The exhibition did not bring us revenue, but it brought more long-term benefits.

       Chen Lu, public relations director of the M Woods Museum of Art, told the Southern Daily News that the overall number of views on the museum’s WeChat and Weibo reached the level of one million, bringing nearly 10,000 fans to the M Woods Museum. Many netizens left messages in the WeChat official account that they will go to the site to see the exhibition by themselves after the pandemic. Chen Lu admits that the test of how to convert the online museum’s attention into offline revenue is the museum’s innovative operation model. “We need to pay artists and staff, and the gap between the museum’s input and output will continue to widen. A certain amount of good business operation is needed to maintain the balance, but we are still figuring it out what kind of business model is reasonable and effective.”

       Wei Jun, professor of cultural relics and museums at Fudan University, analyzed that some online exhibitions are pre-done stock, although the number is large, the overall depth of content development is not enough. There is no long-term research and accumulation of exhibit content, exhibition themes, including the stories behind the cultural relics. Without finding the right direction of development, audience satisfaction is bound to be greatly reduced.

       Online exhibitions are fundamentally different from offline tours, and rely more on product thinking than on technology.” Li Hang, general manager of Tencent Group’s marketing and public relations department and product leader of “Cloud Tour Dunhuang,” found that compared to offline exhibition viewing, online user time and entrances are very limited, and there must be a valuable product innovation experience, not just a simple online display of exhibits. He suggested that the future of online museums using new technology depends on which user’s tour needs have not been met and what product experience still needs to be improved so that the technology could serve the product itself.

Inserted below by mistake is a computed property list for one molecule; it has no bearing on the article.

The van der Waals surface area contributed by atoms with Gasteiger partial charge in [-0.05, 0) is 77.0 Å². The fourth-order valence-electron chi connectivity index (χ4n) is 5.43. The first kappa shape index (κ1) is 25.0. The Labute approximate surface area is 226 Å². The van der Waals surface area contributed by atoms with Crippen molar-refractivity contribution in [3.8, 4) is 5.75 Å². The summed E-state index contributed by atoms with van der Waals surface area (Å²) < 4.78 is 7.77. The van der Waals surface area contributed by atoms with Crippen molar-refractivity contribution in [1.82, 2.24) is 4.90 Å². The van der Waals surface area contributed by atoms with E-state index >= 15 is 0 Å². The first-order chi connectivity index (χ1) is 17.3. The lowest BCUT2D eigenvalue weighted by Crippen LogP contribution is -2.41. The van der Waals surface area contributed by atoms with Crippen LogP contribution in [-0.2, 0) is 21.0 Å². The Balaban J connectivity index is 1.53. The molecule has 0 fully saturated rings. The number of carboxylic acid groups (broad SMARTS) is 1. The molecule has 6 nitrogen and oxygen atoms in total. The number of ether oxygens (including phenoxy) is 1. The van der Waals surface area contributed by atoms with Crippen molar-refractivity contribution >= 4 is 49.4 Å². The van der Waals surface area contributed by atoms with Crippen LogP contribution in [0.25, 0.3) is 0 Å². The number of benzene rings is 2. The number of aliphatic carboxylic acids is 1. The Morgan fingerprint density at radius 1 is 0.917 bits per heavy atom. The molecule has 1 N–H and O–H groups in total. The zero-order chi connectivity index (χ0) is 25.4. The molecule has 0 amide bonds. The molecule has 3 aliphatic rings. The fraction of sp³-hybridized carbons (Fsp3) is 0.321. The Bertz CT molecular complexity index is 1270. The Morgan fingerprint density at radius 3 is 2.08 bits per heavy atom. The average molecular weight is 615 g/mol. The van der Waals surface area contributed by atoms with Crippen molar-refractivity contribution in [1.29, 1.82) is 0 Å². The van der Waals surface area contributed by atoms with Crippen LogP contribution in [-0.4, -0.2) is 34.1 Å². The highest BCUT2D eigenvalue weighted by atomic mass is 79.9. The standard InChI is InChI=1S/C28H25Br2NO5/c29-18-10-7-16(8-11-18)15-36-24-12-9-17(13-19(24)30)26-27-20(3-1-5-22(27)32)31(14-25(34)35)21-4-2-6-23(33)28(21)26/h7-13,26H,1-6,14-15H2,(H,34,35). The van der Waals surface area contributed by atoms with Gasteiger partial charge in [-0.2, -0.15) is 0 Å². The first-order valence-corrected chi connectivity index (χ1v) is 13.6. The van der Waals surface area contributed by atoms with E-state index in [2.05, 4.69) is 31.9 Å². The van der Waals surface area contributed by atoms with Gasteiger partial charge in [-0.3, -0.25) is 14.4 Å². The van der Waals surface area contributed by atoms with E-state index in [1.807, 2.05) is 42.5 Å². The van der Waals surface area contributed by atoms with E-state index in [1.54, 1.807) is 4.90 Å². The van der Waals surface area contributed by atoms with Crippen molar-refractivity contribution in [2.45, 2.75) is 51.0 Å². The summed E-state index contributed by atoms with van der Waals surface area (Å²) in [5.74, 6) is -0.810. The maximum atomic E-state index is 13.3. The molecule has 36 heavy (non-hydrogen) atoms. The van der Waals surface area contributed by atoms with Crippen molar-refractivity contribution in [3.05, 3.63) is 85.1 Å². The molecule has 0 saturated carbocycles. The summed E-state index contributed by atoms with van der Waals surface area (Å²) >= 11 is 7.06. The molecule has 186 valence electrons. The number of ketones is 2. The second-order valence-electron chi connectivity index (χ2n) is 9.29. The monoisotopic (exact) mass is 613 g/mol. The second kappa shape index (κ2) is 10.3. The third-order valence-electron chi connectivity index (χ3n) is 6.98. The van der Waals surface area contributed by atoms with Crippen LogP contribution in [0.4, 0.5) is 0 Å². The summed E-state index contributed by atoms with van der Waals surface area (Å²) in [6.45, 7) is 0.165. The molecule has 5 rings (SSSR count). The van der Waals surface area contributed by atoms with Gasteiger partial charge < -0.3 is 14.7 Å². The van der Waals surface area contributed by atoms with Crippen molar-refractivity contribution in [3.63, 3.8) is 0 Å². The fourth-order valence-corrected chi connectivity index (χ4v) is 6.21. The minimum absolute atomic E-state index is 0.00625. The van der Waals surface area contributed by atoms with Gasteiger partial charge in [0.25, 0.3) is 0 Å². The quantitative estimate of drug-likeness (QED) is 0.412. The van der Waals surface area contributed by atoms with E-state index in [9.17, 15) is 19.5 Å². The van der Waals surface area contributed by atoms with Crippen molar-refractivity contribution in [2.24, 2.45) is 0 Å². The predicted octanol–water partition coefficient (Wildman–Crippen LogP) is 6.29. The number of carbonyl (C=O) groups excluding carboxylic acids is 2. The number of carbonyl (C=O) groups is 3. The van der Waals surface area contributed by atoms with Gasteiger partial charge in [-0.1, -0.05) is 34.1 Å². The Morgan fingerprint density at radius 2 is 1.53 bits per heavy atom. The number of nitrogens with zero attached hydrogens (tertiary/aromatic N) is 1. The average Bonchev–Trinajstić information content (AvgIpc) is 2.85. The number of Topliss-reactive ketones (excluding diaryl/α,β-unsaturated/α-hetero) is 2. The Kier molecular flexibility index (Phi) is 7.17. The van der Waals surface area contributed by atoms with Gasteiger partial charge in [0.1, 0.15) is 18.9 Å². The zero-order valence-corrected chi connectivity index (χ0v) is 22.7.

To make a product like “Cloud Museum,” how to improve the interactivity is a key proposition. This is why the same theme may have a huge final user volume difference.

       In recent years, the Chinese government has encouraged state-owned institutions to achieve professional operation in some business areas by purchasing third-party services and other means, while private institutions have the natural advantage of market-oriented operation. The two sides can fully exchange experience in event planning, cultural and creative development, and cooperate in social education and cultural and tourism integration activities. In addition, through joint exhibitions and other means, private institutions can improve their visibility and social influence, fill the gaps in the collection categories and themes of state-owned institutions, and make the display, promotion, and education systems of cultural institutions more enriched. Breaking the barriers of the managing system, supporting the cooperation between the two to build co-museums, and promoting the optimal allocation of resources. At present, some state-owned museums and art galleries objectively have the demand for in situ expansion or new branches, while some private museums and art galleries also have the demand for increased space for display and education. In the specific process, both sides can take the premise of mutual benefit and ensuring public welfare to jointly build and run museums and art museums to create joint-main-body museums. In the construction process, the innovative participation of some non-public capital is allowed to promote optimal allocation of resources and two-way flow and explore innovative models in cooperation to achieve common development.